We have every reason to believe that the mind cannot subsist without the body; at least we must be very
different creatures from what we are at present, when that shall take place. For a man to think, agreeably and with serenity, he must be in some degree of health. The corpus sanum is no less indispensible than the mens sana. We must eat, and drink, and sleep. We must have a reasonably good appetite and digestion, and a fitting temperature, neither too hot nor cold. It is desirable that we should have air and exercise. But this is instrumental merely. All these things are negatives, conditions without which we cannot think to the best purpose,
but which lend no active assistance to our thinking
Man is a godlike being. We launch ourselves in conceit into illimitable space, and take up our rest beyond the fixed stars. We proceed without impediment from country to country, and from century to century, through all the ages of the past, and through the vast creation of the imaginable future. We spurn at the bounds of time and space; nor would the thought be less futile that imagines to imprison the mind within the limits of the body, than the attempt of the booby clown who is said within a thick hedge to have plotted to shut in the flight of an eagle.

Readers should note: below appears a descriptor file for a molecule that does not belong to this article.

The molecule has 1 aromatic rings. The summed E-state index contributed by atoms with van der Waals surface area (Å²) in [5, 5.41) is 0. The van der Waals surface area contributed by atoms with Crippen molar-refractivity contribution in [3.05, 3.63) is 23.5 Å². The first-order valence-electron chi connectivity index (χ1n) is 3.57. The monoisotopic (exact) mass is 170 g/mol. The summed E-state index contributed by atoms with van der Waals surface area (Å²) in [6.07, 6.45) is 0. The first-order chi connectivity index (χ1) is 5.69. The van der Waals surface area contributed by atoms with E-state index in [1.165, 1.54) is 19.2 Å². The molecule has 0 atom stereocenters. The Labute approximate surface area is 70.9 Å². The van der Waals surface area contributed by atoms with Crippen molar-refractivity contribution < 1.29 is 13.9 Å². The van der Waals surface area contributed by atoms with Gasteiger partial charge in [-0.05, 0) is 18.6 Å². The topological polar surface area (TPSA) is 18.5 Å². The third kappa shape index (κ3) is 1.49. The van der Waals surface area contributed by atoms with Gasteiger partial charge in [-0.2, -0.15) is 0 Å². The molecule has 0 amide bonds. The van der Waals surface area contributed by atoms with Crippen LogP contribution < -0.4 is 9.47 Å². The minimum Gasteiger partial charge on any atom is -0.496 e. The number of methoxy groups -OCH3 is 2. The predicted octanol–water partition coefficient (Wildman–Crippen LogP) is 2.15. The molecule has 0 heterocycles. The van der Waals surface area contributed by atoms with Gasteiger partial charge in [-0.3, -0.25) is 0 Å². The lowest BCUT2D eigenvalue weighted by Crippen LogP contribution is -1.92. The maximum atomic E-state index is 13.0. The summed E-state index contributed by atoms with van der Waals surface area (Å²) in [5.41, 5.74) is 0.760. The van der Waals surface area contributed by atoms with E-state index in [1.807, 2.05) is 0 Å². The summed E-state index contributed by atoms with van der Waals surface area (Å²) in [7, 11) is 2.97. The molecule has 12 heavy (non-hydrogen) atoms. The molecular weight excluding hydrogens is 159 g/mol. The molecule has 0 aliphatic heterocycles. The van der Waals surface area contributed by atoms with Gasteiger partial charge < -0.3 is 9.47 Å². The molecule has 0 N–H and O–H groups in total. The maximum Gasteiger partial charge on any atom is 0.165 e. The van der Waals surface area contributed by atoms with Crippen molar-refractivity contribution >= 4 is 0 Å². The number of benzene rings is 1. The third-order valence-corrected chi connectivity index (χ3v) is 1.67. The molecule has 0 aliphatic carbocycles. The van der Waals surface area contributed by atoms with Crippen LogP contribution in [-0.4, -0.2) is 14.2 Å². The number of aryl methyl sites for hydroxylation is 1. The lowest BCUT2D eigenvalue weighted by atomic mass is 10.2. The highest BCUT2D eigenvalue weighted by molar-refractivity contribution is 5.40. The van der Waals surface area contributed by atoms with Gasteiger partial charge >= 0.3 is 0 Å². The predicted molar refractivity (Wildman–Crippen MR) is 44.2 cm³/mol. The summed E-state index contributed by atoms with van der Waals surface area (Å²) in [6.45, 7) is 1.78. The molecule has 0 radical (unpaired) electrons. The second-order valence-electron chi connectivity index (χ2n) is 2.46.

We never find our attention called to any particular part or member of the body, except when there is somewhat amiss in that part or member. And, in like manner as we do not think of any one part or member in particular, so neither do we consider our entire microcosm and frame. The body is apprehended as no more important and of intimate connection to a man engaged in a train of reflections, than the house or apartment in which he
dwells. The mind may aptly be described under the denomination of the “stranger at home.” On set occasions and at appropriate times we examine our stores, and ascertain the various commodities we have, laid up in our presses and our coffers. Like the governor of a fort in time of
peace, erected to keep out a foreign assailant, we occasionally visit our armoury, and take account of the muskets, the swords, and other implements of war it contains, but for the most part are engaged in the occupations of peace, and do not call the means of warfare in any sort to our recollection.
The mind may aptly be described under the denomination of the “stranger at home.” With their bodies most men are little acquainted. We are “ like unto a man beholding his natural face in a glass, who beholdeth himself, and goeth his way, and straightway forgetteth what manner of man he is.” In the ruminations of the inner man, and the dissecting our thoughts and desires, we employ our intellectual arithmetic, we add, and subtract, and multiply, and divide, without asking the aid, without adverting to the existence, of our joints and members. Even as to the more corporeal part of our avocations, we behold the external world, and proceed straight to the object of our desires, without almost ever thinking of this medium, our own material frame, unaided by which none of these things could be accomplished. In this sense we may properly be said to be spiritual existences,